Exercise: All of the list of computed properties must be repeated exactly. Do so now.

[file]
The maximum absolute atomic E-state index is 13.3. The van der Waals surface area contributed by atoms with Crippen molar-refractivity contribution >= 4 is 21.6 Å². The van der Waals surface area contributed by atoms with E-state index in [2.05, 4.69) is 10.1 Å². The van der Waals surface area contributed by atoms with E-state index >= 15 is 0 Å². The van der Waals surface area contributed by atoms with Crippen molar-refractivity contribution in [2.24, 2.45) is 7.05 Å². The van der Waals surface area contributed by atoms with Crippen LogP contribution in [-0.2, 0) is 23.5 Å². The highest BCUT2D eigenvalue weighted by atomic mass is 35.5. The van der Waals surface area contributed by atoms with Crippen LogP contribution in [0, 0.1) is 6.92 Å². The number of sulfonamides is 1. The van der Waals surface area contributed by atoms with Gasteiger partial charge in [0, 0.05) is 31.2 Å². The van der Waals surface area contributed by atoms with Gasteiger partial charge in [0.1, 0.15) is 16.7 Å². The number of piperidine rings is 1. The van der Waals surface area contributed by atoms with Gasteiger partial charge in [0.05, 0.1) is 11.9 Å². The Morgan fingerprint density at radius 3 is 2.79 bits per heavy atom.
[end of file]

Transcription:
The maximum absolute atomic E-state index is 13.3. The van der Waals surface area contributed by atoms with Crippen molar-refractivity contribution >= 4 is 21.6 Å². The van der Waals surface area contributed by atoms with E-state index in [2.05, 4.69) is 10.1 Å². The van der Waals surface area contributed by atoms with E-state index >= 15 is 0 Å². The van der Waals surface area contributed by atoms with Crippen molar-refractivity contribution in [2.24, 2.45) is 7.05 Å². The van der Waals surface area contributed by atoms with Crippen LogP contribution in [-0.2, 0) is 23.5 Å². The highest BCUT2D eigenvalue weighted by atomic mass is 35.5. The van der Waals surface area contributed by atoms with Crippen LogP contribution in [0, 0.1) is 6.92 Å². The number of sulfonamides is 1. The van der Waals surface area contributed by atoms with Gasteiger partial charge in [0, 0.05) is 31.2 Å². The van der Waals surface area contributed by atoms with Gasteiger partial charge in [0.1, 0.15) is 16.7 Å². The number of piperidine rings is 1. The van der Waals surface area contributed by atoms with Gasteiger partial charge in [0.05, 0.1) is 11.9 Å². The Morgan fingerprint density at radius 3 is 2.79 bits per heavy atom.